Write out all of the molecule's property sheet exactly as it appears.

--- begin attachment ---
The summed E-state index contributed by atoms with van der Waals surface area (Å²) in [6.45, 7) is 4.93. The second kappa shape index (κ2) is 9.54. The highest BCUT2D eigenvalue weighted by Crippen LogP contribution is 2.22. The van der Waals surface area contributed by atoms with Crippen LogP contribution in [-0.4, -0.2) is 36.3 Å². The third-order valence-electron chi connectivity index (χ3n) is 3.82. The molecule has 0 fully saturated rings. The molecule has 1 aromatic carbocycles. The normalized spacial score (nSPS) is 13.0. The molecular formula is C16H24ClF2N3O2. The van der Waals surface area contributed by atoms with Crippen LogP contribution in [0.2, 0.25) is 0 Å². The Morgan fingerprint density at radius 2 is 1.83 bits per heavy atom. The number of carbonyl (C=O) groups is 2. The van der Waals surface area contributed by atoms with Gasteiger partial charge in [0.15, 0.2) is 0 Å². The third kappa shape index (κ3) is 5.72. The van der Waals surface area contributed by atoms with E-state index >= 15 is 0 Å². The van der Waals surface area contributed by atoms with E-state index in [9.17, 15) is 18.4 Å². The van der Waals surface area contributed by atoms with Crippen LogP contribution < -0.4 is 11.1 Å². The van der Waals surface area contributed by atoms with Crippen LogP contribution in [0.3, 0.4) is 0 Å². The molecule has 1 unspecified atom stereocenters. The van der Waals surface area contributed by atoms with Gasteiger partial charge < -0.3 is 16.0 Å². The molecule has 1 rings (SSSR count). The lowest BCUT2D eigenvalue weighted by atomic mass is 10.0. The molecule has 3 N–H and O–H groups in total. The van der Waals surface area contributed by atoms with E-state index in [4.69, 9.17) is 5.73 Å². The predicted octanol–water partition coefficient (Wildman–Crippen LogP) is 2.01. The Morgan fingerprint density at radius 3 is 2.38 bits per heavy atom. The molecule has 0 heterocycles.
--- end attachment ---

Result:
The summed E-state index contributed by atoms with van der Waals surface area (Å²) in [6.45, 7) is 4.93. The second kappa shape index (κ2) is 9.54. The highest BCUT2D eigenvalue weighted by Crippen LogP contribution is 2.22. The van der Waals surface area contributed by atoms with Crippen LogP contribution in [-0.4, -0.2) is 36.3 Å². The third-order valence-electron chi connectivity index (χ3n) is 3.82. The molecule has 0 fully saturated rings. The molecule has 1 aromatic carbocycles. The normalized spacial score (nSPS) is 13.0. The molecular formula is C16H24ClF2N3O2. The van der Waals surface area contributed by atoms with Crippen LogP contribution in [0.2, 0.25) is 0 Å². The Morgan fingerprint density at radius 2 is 1.83 bits per heavy atom. The number of carbonyl (C=O) groups is 2. The van der Waals surface area contributed by atoms with Gasteiger partial charge in [0.15, 0.2) is 0 Å². The third kappa shape index (κ3) is 5.72. The van der Waals surface area contributed by atoms with E-state index >= 15 is 0 Å². The van der Waals surface area contributed by atoms with E-state index in [9.17, 15) is 18.4 Å². The van der Waals surface area contributed by atoms with Crippen LogP contribution < -0.4 is 11.1 Å². The van der Waals surface area contributed by atoms with Crippen LogP contribution in [0.3, 0.4) is 0 Å². The molecule has 1 unspecified atom stereocenters. The van der Waals surface area contributed by atoms with Gasteiger partial charge < -0.3 is 16.0 Å². The molecule has 1 rings (SSSR count). The lowest BCUT2D eigenvalue weighted by atomic mass is 10.0. The molecule has 3 N–H and O–H groups in total. The van der Waals surface area contributed by atoms with E-state index in [4.69, 9.17) is 5.73 Å². The predicted octanol–water partition coefficient (Wildman–Crippen LogP) is 2.01. The Morgan fingerprint density at radius 3 is 2.38 bits per heavy atom. The molecule has 0 heterocycles.